“‘For the next two years, deflationary pressure is going to be dominant,’ Roubini says. ‘It is going to become a time bomb down the line if and when we keep monetizing large deficits.’

“‘It may be too soon to hedge with gold,’ he says. ‘Unless we have high inflation, or … other risks like depression, gold looks toppy.’”

Source: Dan Weil, MoneyNews, June 22, 2009.

Bill King (The King Report): Crude oil versus natural gas “The popular natural gas-oil spread is a green shoots indicator. Industrial demand drives natural gas. China cannot stockpile natural gas. Ergo the spread between natural gas and oil shows no green shoots but inflation. This has vexed numerous wise guys who have playing for natural gas to tighten with oil.”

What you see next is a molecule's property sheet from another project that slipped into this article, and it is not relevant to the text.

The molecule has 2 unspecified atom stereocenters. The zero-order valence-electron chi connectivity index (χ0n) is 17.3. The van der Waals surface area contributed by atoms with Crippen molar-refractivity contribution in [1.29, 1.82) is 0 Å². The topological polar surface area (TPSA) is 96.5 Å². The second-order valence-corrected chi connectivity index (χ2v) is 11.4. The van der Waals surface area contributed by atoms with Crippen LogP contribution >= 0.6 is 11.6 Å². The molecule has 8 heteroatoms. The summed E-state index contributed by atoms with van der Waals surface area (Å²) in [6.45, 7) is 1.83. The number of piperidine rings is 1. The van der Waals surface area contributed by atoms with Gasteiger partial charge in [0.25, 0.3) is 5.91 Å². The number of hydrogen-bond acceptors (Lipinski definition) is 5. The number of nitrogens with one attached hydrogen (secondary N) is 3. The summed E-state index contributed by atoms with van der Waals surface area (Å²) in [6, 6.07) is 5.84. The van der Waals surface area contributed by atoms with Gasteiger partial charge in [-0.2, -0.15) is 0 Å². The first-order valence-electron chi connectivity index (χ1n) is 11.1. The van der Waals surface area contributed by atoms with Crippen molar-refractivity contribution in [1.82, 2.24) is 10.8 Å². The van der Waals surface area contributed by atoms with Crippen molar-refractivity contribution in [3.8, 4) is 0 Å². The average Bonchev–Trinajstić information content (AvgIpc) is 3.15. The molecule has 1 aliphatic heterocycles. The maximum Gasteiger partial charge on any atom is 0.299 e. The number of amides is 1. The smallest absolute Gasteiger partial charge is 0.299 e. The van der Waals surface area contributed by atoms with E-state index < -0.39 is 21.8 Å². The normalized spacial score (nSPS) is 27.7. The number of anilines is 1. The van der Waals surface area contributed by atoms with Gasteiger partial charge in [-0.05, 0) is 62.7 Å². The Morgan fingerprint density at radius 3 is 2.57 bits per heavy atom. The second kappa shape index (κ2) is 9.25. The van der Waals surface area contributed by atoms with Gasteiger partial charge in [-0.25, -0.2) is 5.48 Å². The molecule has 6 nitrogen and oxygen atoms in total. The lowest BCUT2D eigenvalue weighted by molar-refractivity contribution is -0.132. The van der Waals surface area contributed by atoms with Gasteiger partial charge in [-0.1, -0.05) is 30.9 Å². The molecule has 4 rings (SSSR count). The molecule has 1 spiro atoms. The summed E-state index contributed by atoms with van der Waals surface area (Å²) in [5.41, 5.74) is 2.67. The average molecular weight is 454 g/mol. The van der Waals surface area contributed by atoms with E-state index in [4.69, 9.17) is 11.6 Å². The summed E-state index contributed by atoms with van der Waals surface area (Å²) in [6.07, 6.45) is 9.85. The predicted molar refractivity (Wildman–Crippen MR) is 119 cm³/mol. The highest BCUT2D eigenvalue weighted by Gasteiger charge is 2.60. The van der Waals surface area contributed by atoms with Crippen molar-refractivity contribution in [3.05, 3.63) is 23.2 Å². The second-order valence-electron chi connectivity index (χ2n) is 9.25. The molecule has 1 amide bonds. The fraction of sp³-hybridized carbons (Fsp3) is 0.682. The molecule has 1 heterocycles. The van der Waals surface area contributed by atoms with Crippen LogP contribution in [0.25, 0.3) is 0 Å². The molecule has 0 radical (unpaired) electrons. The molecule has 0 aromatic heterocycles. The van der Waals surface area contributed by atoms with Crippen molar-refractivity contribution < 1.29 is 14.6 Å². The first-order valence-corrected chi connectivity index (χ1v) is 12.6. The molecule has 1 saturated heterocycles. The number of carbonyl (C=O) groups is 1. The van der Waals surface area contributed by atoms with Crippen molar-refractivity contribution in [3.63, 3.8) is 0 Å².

Source: Bill King, The King Report, June 22, 2009.

Bloomberg: Japan export slump deepens, casting doubt on recovery “Japan’s export slump deepened in May, casting doubt on the nation’s growth prospects as the economy struggles to emerge from its worst postwar recession.

“Shipments abroad dropped 40.9% from a year earlier, more than April’s 39.1% decline, the Finance Ministry said today in Tokyo. The median estimate of economists surveyed was for a 39.3% decrease. From a month earlier, exports fell 0.3%, the first deterioration since February.

“Declines in shipments to Asia accelerated for the first time since January, damping hopes that demand from the region will spur a recovery in the world’s second-largest economy. A worldwide stock market rally stalled this month on concern that the global recession will deepen.